There’s been much blogging in recent weeks about the definition of “literary”, so here’s another idea to throw into the mix.
My good friend the Ink-stained Toe-poker recently recommended (nay, insisted) I read The Remains of the Day by Kazuo Ishiguro, as a great example of what he deems literature to represent.
For him, literary fiction involves the most important parts of the story occurring between the lines. Having now read The Remains of the Day, I fully understand what he means – and agree that the “between the lines” concept is a good way to define quality literature.
For those who haven’t read this Booker Prize-winning novel, the story is told in the first person by Mr Stevens, an esteemed butler of a once renowned house, now in the latter stages of his career.
In this sad and moving story about repression and self sacrifice, it is what’s not said in the narrative voice that has the most power.
During a rare cross-country journey, Mr Stevens begins to recall important moments in his life, which more and more centre around his relationship with Darlington Hall’s house keeper, Miss Kenton – the very person he is on his way to visit.
The more he reminisces about the past, the more painfully obvious it becomes that Mr Stevens has lived a life denial. He spends an inordinate amount of energy justifying his choices in life as being the epitome of dignity and service, as befitting his station his life. But in fact, he has robbed himself of a chance to experience life, not just view it from the periphery.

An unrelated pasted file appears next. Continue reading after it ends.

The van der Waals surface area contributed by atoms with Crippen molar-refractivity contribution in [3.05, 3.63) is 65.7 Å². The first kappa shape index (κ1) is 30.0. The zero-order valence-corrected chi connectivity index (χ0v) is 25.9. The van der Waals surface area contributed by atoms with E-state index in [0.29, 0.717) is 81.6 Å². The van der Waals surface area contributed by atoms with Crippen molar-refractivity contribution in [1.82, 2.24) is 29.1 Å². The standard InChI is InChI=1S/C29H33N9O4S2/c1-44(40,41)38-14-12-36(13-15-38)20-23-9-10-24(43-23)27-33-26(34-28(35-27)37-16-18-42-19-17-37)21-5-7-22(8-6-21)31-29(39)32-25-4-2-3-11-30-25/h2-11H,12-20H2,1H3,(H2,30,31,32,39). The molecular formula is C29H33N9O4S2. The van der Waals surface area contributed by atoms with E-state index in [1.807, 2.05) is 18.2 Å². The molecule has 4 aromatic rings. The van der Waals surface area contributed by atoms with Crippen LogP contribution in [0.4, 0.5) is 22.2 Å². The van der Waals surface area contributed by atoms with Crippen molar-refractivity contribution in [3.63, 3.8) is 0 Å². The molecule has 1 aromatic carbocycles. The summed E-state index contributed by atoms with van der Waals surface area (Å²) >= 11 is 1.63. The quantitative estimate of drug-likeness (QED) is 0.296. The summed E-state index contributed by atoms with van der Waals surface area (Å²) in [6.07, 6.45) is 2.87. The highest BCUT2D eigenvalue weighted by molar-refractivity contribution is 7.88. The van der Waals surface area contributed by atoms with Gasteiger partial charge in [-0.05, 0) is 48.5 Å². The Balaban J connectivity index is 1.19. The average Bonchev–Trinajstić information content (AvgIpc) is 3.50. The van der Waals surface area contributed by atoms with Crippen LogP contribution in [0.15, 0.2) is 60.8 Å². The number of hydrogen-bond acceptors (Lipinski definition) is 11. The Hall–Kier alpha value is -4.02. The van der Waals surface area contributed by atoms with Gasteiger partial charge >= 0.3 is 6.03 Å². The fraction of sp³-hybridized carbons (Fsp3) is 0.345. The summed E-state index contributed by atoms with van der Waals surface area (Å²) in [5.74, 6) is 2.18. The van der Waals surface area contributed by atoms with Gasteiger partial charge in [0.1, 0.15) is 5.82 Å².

At face value, Mr Stevens is proud man who has faithfully served his lord and household with a level of dignity to be admired by all who aspire to "domestic service".
In between the lines, lie the regrets and longings of a man whose true feelings are hidden even from himself, under layer upon layer of discipline, reasoning and “dignity”.
And it’s discovering those poignant truths – which even the narrator seems oblivious to - that make The Remains of the Day such a remarkable and memorable novel.
Of course, not every novel offering itself as “literature” provides the same experience, but The Remains of the Day has given me a new way to approach books in that often ambiguous category.